**0:03:59** - (Alex Rynne): Well, we've created this thing called The Collective, which is essentially our thought leadership franchise, our brand from LinkedIn Marketing, and it's a community for B two B marketers by B two B marketers. And within that community, we're asking, we're publishing, we're really taking like a spicy point of view on certain topics. One of them is around creativity in B two B. One is around reimagining what measurement looks like. One is around diversity, equity, inclusion, the changing world, the CMO.
**0:04:27** - (Alex Rynne): These are all things that we want to be known for. So we're doing original research and using our own first party data or partnering with someone like Edelman or Ipsos to find more that we can't just find on our platform around these specific topics. And publishing that we're building a community in the sense that it's not just us telling folks on the platform, like, what we're seeing, but we're also being inclusive of a bunch of external industry voices and leaders as well. So we've had on Jill Kramer, CMO Accenture has contributed E. J. Multy, who is actually a winner of the creative B two B Lions, which we'll talk about can more because I have a lot that I'm excited about around can.
**0:05:12** - (Alex Rynne): But the idea is that it's our internal voices, it's external voices, and it's all research backed and insights fueled. And so that for us, is how we're seeing our creativity really pay off. Because that specific showcase page that we just created last July already has like 15,000 followers, and the caliber of folks that are following are the exact people that we want to be reaching with these type of messages.
**0:05:41** - (Tara Robertson): Yeah, I think it's tough because everyone's trying to build community right now. It feels like, but you guys have a built in mechanism, obviously, to do that. And how do you foster those relationships with those influencers? Is that within your team or is that someone else's responsibility?
**0:05:55** - (Alex Rynne): It's definitely a group effort. I mean, our team. When I first started in 2014, our marketing team was very small. We've gone gangbusters since then. And we have a bunch of different teams within the marketing team, within the marketing that are creating content that have relationships with specific like, our agency team has specific relationships with agencies. Oso team might have more relationship with SMBs and startups. Our partner marketing team has a lot of clients that they work with that we partner on, for example, Measurement Solutions.
**0:06:26** - (Alex Rynne): And it's a mix of that. And then our team has been around in the industries for a while, so we have some friendlies, I've had some people proactively reach out to me and be like, hey, how can I contribute? So the way that we get contributors is kind of a mix of all those different things or like, our Vpgm will go to some industry event and someone's like, hey, I have a really interesting idea. Can we bring it to life? So the way that we source and foster these relationships is through the different teams that we have. The agency, the Enterprise Strategic Accounts teams that are doing really cool stuff with some of our larger accounts on the platform.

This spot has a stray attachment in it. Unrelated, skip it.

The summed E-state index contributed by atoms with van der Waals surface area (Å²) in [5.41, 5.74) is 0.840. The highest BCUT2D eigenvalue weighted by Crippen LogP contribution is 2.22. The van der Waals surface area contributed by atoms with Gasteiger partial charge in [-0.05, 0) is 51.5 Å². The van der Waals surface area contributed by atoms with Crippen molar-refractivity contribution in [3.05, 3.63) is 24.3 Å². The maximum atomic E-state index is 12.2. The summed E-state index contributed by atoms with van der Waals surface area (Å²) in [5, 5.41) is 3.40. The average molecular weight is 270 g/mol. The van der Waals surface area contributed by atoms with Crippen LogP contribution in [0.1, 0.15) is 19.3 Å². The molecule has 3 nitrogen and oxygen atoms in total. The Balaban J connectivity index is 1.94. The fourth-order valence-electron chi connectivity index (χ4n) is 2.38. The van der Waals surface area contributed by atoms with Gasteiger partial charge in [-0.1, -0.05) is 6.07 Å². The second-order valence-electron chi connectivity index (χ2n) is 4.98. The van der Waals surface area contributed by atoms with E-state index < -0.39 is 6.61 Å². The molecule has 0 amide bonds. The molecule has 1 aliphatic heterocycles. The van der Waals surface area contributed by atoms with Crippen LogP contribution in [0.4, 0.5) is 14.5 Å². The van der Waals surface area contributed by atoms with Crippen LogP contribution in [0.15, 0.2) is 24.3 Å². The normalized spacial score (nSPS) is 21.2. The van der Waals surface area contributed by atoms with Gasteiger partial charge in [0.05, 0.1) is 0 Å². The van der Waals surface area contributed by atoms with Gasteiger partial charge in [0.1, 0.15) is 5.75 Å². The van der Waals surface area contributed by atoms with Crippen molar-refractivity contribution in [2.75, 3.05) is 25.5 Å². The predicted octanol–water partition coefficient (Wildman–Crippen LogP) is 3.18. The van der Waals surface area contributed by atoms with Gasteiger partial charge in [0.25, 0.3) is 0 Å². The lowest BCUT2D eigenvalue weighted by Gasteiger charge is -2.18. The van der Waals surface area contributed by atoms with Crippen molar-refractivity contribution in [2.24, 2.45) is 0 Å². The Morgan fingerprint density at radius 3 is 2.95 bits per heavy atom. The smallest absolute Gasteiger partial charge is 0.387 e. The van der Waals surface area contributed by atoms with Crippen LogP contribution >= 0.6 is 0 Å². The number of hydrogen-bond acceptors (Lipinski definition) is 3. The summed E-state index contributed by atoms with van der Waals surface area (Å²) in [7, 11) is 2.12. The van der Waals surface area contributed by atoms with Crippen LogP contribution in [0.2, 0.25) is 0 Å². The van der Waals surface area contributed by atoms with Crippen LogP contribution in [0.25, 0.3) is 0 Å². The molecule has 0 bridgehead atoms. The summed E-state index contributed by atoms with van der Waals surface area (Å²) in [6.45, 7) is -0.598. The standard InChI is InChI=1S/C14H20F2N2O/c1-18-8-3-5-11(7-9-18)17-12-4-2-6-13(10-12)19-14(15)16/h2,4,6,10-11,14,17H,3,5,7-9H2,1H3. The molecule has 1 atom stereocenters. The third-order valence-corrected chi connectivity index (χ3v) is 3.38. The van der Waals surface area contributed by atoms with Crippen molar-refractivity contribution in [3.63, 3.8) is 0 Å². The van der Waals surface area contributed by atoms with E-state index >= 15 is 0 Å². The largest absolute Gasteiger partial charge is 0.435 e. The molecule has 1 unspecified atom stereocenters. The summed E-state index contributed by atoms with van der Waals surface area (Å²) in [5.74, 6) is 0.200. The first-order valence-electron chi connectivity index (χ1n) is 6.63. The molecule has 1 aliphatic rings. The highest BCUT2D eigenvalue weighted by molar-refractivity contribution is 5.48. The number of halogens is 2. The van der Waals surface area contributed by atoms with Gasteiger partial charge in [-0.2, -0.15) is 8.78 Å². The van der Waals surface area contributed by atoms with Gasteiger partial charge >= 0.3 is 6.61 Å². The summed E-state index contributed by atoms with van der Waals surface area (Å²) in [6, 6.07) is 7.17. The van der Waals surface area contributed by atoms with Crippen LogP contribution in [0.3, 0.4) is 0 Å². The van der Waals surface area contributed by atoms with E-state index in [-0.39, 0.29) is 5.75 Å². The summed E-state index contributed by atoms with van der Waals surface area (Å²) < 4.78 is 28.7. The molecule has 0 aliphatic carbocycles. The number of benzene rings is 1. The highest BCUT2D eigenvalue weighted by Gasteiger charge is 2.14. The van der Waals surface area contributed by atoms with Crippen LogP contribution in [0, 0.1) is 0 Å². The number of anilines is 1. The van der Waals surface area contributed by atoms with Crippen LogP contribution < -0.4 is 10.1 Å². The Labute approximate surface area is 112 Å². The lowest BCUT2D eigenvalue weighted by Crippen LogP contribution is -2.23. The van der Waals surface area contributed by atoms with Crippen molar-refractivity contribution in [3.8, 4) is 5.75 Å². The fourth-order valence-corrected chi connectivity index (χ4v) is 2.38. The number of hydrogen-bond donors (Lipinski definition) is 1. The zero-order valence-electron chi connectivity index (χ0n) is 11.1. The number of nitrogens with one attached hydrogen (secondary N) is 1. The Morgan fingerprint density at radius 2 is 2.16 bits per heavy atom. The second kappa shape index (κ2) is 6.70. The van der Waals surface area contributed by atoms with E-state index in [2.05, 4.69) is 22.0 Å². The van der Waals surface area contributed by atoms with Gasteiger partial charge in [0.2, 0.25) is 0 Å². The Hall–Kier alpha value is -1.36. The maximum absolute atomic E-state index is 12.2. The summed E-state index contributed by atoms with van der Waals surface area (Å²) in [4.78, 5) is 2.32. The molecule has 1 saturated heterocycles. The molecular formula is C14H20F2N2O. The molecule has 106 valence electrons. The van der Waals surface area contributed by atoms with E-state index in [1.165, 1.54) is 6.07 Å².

**0:07:06** - (Alex Rynne): So yeah, it's kind of a myriad of different ways. But most recently, now that things are kind of like opening up in the world again, we're introducing these collective dinners where we invite some of the industry leaders. It might be associated with an event. So we just did one at the Adobe Summit where we bring together folks in real life to network and to discuss some of the topics that we think that might be top of mind for them. And those relationships end up sometimes translating into articles on LinkedIn or maybe they're alive on one of our collective live episodes or like that type of thing.
**0:07:45** - (Tara Robertson): Yeah, that's really cool. That's similar. Actually. I've talked about this in a previous episode, but a lot of marketers are cutting down on that trade show budget this year just with things being tight. So dinners and more kind of exclusive invite only events are definitely really prominent right now.
**0:08:00** - (Alex Rynne): Yeah, and we don't want it to we don't want the collective. It's a niche community, but it's not necessarily like exclusive. So we still want to make sure that smaller agencies and smaller companies have a voice on it as well.
**0:08:18** - (Tara Robertson): That's great. One other kind of you hinted at the economy not being so great right now. So one thing that I know we've talked about internally, other marketers are talking about is kind of swapping some of that brand spend out for more. Call it legion, call it demand capture type campaigns. Have you seen that trend overall? And are there any things that marketers should look out for when making that switch with budgets?
**0:08:42** - (Alex Rynne): Yeah, I think it's a big no no when you're cutting budgets to just go automatically to cutting the more top of the funnel or brand focused, brand awareness focused content. And just like dumping all the money into Legion, because the best program is a full funnel program, which is leveraging both of those in partnership with each other. We say sometimes at LinkedIn that when someone isn't ready necessarily to buy and you're pushing them out of the funnel content, it's kind of like you go into a bar and you ask someone that you find attractive for their Social Security number. That's just not an appropriate way to build a relationship.